Feitel said he was shaken by the “trauma” of suspects who were extradited to the US speaking no English, with no visits from relatives denied visas. “They have no one to hug them. There is a lot of human anguish that I had not previously seen. I’ve had clients whose parents have died while they’ve been in jail. It’s a pretty terrible fate to be extradited. While it might be defensible to do it to the leaders I don’t think it’s defensible to do it to the rank and file traffickers in Colombia. I find it really troubling.”
He said the US system punished traffickers not according to their importance but the quantity of drugs, meaning a truck driver nabbed with a big consignment could face a longer stretch than a capo caught with a lesser amount. The practise of squeezing information and sending traffickers back to Colombia after their sentence, Feitel said, left them vulnerable to revenge. “Sooner or later someone is going to get killed and that will deter others from talking.”
He said most of his clients had no history of violence but that even those implicated in kidnapping and murder were entitled to a defence. “I don’t represent people I don’t like. So I like all my clients.” The former prosecutor said he had some regrets about his previous career. “I try to grow with what I do. I think I would change certain things that I did.”
Former colleagues respected him for his honesty even though now they were on opposite sides, he said. “When we disagree, we do it like professionals. Agents are pretty savvy; they know when there are weaknesses in their case.”
As an assistant US attorney Bonnie Klapper, working from New York, earned a high profile in helping to dismantle the Norte del Valle cartel, a role publicised in the books The Takedown, by Jeffrey Robinson, and El Cartel de los Sapos, by Andres Lopez Lopez, a best-seller in Colombia which was turned into a telenovela and a film.
Klapper (pictured) retired from public service last February after 26 years and went into private practice with offices in New York and Miami. Two months later Colombian media reported her visiting La Picota jail in Bogota to see Andrés Arroyave, alias Máquina, a 25-year-old alleged drug lord accused of killing a lawyer and a DEA informant, among others, in revenge for his father’s murder. He has a reported $100m fortune.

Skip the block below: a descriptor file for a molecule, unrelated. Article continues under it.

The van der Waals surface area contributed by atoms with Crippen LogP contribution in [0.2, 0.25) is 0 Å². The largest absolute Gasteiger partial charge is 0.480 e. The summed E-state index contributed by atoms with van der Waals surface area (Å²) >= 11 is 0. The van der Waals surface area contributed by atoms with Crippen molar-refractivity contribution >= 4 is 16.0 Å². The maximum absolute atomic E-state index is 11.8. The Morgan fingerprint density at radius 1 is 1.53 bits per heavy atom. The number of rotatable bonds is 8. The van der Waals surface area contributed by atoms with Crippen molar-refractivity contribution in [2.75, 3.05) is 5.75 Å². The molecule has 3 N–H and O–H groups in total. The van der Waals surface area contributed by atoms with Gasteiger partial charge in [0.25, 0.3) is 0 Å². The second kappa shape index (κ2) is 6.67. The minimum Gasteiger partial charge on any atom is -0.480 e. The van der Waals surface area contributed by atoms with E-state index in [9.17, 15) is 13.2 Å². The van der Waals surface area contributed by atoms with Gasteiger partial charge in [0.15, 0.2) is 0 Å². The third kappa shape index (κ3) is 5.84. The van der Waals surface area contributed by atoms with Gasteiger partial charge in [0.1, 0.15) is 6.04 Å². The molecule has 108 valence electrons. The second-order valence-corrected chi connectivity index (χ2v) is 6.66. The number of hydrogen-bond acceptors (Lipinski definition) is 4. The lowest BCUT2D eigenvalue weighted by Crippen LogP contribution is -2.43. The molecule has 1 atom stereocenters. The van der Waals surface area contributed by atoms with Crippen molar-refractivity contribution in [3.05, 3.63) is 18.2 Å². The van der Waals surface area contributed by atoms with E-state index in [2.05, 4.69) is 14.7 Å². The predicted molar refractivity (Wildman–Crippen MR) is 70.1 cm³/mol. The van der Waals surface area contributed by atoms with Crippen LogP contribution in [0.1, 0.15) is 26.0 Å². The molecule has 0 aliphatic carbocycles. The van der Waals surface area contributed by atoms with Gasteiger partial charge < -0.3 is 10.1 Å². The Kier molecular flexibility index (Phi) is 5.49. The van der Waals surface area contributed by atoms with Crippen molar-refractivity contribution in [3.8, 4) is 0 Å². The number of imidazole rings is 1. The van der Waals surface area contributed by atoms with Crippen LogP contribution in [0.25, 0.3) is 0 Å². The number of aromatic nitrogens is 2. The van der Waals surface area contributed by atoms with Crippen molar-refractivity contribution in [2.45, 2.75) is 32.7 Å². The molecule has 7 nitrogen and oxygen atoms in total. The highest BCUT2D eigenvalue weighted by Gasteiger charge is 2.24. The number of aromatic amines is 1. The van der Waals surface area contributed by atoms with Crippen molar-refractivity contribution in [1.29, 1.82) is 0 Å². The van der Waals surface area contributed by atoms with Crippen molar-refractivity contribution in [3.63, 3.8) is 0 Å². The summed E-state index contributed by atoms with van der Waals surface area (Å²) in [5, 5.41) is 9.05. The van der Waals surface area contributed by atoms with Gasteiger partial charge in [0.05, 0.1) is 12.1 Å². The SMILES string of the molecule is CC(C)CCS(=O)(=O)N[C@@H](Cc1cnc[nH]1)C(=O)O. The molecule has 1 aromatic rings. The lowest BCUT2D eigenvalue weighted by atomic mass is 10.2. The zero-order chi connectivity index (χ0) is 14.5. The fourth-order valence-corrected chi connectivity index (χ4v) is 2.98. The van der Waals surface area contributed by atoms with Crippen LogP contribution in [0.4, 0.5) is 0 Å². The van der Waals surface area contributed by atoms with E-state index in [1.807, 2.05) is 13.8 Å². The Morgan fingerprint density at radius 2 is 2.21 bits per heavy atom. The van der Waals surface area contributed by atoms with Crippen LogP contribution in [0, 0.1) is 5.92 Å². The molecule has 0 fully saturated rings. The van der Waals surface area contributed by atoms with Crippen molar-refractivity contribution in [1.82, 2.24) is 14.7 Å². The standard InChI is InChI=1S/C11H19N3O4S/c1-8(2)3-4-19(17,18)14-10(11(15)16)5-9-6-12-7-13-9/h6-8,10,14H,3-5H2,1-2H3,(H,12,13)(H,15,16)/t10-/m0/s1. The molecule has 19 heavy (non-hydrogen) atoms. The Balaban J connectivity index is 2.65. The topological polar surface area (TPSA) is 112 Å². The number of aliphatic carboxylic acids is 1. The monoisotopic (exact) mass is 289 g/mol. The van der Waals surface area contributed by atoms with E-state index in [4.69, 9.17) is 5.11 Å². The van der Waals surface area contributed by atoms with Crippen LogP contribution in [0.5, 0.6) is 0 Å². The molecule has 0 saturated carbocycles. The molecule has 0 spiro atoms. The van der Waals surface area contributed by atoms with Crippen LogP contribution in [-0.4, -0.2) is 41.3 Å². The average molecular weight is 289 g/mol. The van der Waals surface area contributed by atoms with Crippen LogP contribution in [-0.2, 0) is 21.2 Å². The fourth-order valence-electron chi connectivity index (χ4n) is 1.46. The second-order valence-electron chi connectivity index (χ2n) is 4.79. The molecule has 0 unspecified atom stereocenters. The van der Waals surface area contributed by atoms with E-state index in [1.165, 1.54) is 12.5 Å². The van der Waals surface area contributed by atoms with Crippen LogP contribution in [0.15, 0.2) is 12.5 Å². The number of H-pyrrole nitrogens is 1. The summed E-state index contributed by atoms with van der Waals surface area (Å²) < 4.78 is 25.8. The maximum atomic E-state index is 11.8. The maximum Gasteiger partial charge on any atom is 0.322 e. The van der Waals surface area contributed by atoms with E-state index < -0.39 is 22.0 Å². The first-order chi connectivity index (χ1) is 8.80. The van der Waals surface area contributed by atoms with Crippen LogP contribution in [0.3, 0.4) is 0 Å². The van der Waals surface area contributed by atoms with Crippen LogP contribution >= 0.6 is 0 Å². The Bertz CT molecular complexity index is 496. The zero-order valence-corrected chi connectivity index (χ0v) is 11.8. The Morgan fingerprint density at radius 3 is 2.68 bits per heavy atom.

In an email interview Kappler said she stopped being an assistant US attorney because of long commutes, threats to her life and meddling supervisors. “I don’t see that I have moved from one side of the fence to the other. As an AUSA, I never felt it was my job to obtain the harshest sentence; I always felt that my mission was to see that justice was done. I feel the same about my role now. The system only works when there are hard-working, honest people with integrity on both the government and the defense side.”
Former colleagues supported her switch, she said. “In fact, those with whom I worked previously are happy to see me on the other side, as they know they can trust me and I will capably represent my clients. The few negative comments I have heard have been either from agents (not AUSAs) who did not know me before.”
Unlike Feitel, Klapper said her new role had not really changed her perspective. “As a prosecutor, while I did prosecute a number of very bad, violent individuals, the vast majority … were good people who made bad choices.”
For the people she once pursued, and those she now defended, trafficking was a family business and route out of poverty, she said. “I have always felt that it was unfair of our government to place all of the onus on Colombians or Mexicans or Central Americans when the demand for the drugs comes from our own country.”
Klapper called for “more innovative solutions” to replace the drug war’s “endless cycle of arrests, prosecutions and convictions, where there is always someone waiting in the wings to take the place of the last individual convicted”.
Feitel was more emphatic in calling the drug war a failure, saying decades of effort, billions of dollars and countless lives had made no appreciable difference to the quantity of drugs on American streets. He urged federal authorities to legalise and regulate cannabis and cocaine. “And I say that even though it would be bad for my business.”